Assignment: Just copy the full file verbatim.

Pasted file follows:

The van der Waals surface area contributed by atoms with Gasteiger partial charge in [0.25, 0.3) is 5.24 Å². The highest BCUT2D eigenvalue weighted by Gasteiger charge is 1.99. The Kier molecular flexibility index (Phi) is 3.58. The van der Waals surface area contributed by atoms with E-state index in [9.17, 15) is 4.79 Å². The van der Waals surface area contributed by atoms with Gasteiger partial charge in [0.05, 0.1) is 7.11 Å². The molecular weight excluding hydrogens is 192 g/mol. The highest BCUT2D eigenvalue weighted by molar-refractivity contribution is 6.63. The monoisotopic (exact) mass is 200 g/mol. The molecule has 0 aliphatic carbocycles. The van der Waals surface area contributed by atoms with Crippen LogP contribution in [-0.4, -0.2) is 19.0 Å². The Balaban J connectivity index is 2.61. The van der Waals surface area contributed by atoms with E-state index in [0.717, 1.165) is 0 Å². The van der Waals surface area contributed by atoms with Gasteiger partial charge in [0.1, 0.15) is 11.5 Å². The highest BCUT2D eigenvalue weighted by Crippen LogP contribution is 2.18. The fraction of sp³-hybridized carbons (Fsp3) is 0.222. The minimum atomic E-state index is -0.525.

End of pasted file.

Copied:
The van der Waals surface area contributed by atoms with Gasteiger partial charge in [0.25, 0.3) is 5.24 Å². The highest BCUT2D eigenvalue weighted by Gasteiger charge is 1.99. The Kier molecular flexibility index (Phi) is 3.58. The van der Waals surface area contributed by atoms with E-state index in [9.17, 15) is 4.79 Å². The van der Waals surface area contributed by atoms with Gasteiger partial charge in [0.05, 0.1) is 7.11 Å². The molecular weight excluding hydrogens is 192 g/mol. The highest BCUT2D eigenvalue weighted by molar-refractivity contribution is 6.63. The monoisotopic (exact) mass is 200 g/mol. The molecule has 0 aliphatic carbocycles. The van der Waals surface area contributed by atoms with Crippen LogP contribution in [-0.4, -0.2) is 19.0 Å². The Balaban J connectivity index is 2.61. The van der Waals surface area contributed by atoms with E-state index in [0.717, 1.165) is 0 Å². The van der Waals surface area contributed by atoms with Gasteiger partial charge in [0.1, 0.15) is 11.5 Å². The highest BCUT2D eigenvalue weighted by Crippen LogP contribution is 2.18. The fraction of sp³-hybridized carbons (Fsp3) is 0.222. The minimum atomic E-state index is -0.525.